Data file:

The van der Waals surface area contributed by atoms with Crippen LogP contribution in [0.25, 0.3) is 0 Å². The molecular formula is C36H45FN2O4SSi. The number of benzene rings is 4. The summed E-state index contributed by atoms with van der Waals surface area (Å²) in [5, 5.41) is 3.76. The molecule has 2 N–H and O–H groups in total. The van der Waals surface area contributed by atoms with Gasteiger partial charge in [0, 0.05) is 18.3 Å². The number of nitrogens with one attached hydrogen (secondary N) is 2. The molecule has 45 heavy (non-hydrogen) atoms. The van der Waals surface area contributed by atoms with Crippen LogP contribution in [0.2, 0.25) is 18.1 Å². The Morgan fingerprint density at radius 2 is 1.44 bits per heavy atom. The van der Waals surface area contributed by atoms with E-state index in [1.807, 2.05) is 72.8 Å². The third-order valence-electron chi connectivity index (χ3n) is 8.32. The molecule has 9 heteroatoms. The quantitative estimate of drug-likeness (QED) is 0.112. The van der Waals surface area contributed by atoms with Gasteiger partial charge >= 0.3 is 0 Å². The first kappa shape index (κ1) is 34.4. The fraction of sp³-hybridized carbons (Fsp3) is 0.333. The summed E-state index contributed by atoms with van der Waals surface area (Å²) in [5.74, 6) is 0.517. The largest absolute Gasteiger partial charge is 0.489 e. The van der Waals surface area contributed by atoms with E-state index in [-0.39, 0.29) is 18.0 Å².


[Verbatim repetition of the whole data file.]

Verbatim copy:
The van der Waals surface area contributed by atoms with Crippen LogP contribution in [0.25, 0.3) is 0 Å². The molecular formula is C36H45FN2O4SSi. The number of benzene rings is 4. The summed E-state index contributed by atoms with van der Waals surface area (Å²) in [5, 5.41) is 3.76. The molecule has 2 N–H and O–H groups in total. The van der Waals surface area contributed by atoms with Gasteiger partial charge in [0, 0.05) is 18.3 Å². The number of nitrogens with one attached hydrogen (secondary N) is 2. The molecule has 45 heavy (non-hydrogen) atoms. The van der Waals surface area contributed by atoms with Crippen LogP contribution in [0.2, 0.25) is 18.1 Å². The Morgan fingerprint density at radius 2 is 1.44 bits per heavy atom. The van der Waals surface area contributed by atoms with E-state index in [1.807, 2.05) is 72.8 Å². The third-order valence-electron chi connectivity index (χ3n) is 8.32. The molecule has 9 heteroatoms. The quantitative estimate of drug-likeness (QED) is 0.112. The van der Waals surface area contributed by atoms with Gasteiger partial charge >= 0.3 is 0 Å². The first kappa shape index (κ1) is 34.4. The fraction of sp³-hybridized carbons (Fsp3) is 0.333. The summed E-state index contributed by atoms with van der Waals surface area (Å²) in [5.74, 6) is 0.517. The largest absolute Gasteiger partial charge is 0.489 e. The van der Waals surface area contributed by atoms with E-state index in [-0.39, 0.29) is 18.0 Å².